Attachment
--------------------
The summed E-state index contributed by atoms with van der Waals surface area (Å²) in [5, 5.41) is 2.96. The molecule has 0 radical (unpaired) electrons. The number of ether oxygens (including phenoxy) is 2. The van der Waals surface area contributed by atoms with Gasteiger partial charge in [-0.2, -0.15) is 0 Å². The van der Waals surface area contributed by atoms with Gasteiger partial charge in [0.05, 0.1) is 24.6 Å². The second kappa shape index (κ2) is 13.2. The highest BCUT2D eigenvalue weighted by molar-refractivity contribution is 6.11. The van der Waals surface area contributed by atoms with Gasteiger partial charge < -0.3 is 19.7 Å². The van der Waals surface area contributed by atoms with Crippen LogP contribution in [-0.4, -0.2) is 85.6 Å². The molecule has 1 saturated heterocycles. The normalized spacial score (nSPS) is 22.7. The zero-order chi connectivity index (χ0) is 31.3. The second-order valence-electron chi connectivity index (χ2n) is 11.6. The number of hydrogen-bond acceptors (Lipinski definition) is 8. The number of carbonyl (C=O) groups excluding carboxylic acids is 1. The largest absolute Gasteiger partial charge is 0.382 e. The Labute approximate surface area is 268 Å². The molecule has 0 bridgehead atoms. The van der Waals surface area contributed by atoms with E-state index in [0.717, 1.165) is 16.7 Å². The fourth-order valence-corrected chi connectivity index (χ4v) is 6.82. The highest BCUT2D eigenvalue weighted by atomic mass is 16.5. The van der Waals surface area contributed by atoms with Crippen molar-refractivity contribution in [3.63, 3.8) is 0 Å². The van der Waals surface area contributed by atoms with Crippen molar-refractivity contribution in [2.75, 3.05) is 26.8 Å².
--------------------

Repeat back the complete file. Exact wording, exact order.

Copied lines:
The summed E-state index contributed by atoms with van der Waals surface area (Å²) in [5, 5.41) is 2.96. The molecule has 0 radical (unpaired) electrons. The number of ether oxygens (including phenoxy) is 2. The van der Waals surface area contributed by atoms with Gasteiger partial charge in [-0.2, -0.15) is 0 Å². The van der Waals surface area contributed by atoms with Gasteiger partial charge in [0.05, 0.1) is 24.6 Å². The second kappa shape index (κ2) is 13.2. The highest BCUT2D eigenvalue weighted by molar-refractivity contribution is 6.11. The van der Waals surface area contributed by atoms with Gasteiger partial charge < -0.3 is 19.7 Å². The van der Waals surface area contributed by atoms with Crippen LogP contribution in [-0.4, -0.2) is 85.6 Å². The molecule has 1 saturated heterocycles. The normalized spacial score (nSPS) is 22.7. The zero-order chi connectivity index (χ0) is 31.3. The second-order valence-electron chi connectivity index (χ2n) is 11.6. The number of hydrogen-bond acceptors (Lipinski definition) is 8. The number of carbonyl (C=O) groups excluding carboxylic acids is 1. The largest absolute Gasteiger partial charge is 0.382 e. The Labute approximate surface area is 268 Å². The molecule has 0 bridgehead atoms. The van der Waals surface area contributed by atoms with E-state index in [0.717, 1.165) is 16.7 Å². The fourth-order valence-corrected chi connectivity index (χ4v) is 6.82. The highest BCUT2D eigenvalue weighted by atomic mass is 16.5. The van der Waals surface area contributed by atoms with Crippen molar-refractivity contribution in [3.63, 3.8) is 0 Å². The van der Waals surface area contributed by atoms with Crippen molar-refractivity contribution in [2.75, 3.05) is 26.8 Å².